The criminal court ordered the police on Wednesday to move Ahmed Ashraf, known as Shumba Gong on social media, to house arrest after more than a year in custody.
The 19-year-old was arrested on suspicion of links to the September 2015 blast on the president’s speedboat but was later charged with sending threatening text messages to a senior ruling party member.
His trial resumed on Wednesday after more than one year. The first hearing was held in February 2016. Ashraf has denied the charge of issuing threats, which carries a maximum jail sentence of one year, a period shorter than the teenager’s detention.
Two anonymised state witnesses meanwhile testified at last week’s hearing to seeing Ashraf’s threats to Zahid Rameez on the instant messaging platform Viber. Rameez is a member of the ruling Progressive Party of Maldives’ governing council.
Two further prosecution witnesses are due to testify later this week. The defence is also planning to call two witnesses.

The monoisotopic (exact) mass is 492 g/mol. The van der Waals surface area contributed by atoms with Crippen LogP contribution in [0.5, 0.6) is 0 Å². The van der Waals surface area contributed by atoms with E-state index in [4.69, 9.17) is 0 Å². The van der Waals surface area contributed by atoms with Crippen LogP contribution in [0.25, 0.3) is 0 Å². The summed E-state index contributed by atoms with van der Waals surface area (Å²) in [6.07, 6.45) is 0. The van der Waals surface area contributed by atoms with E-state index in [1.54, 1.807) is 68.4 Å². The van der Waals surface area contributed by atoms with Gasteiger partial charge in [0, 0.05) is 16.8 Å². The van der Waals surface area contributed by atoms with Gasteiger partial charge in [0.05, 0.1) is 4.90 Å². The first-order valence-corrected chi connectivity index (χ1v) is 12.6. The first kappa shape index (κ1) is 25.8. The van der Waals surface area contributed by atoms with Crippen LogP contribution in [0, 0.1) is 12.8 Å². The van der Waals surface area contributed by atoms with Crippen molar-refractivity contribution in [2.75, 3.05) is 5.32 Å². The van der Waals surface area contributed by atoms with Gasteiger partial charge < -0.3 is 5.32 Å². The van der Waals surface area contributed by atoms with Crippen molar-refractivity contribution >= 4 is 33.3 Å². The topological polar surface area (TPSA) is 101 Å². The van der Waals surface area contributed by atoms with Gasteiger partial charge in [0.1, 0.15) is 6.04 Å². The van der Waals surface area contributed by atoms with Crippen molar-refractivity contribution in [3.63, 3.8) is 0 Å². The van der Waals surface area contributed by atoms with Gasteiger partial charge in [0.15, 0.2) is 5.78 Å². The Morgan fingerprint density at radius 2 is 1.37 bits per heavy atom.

Ashraf was first arrested in Sri Lanka on November 1 and extradited to the Maldives. He was among eight associates of former Vice President Ahmed Adeeb wanted in connection with the speedboat blast.
Adeeb has since been convicted on multiple counts of terrorism and corruption and sentenced to 33 years in prison.
The Sri Lankan foreign ministry had criticised the Maldives for presenting inaccurate information for Ashraf’s arrest. The Maldivian authorities had claimed that Ashraf lacked the proper travel documents.
Ashraf had become increasingly critical of President Abdulla Yameen’s administration after Adeeb’s arrest over the alleged assassination plot on October 24, 2015.
Before supporting Adeeb, Ashraf was a vocal supporter of the main opposition Maldivian Democratic Party.
In April last year, Ashraf’s lawyer claimed that his client was forced to sit on the floor, in handcuffs, while Maldives Correctional Services officers alternately poured hot and ice-cold water on him.
The incident took place after prison officers alleged Ashraf had vandalised a camera in his cell, said Moosa Siraj, suggesting the treatment may have come as retaliation.
The MCS spokesman denied the allegations at the time. “No detainee will be treated inhumanely,” he insisted.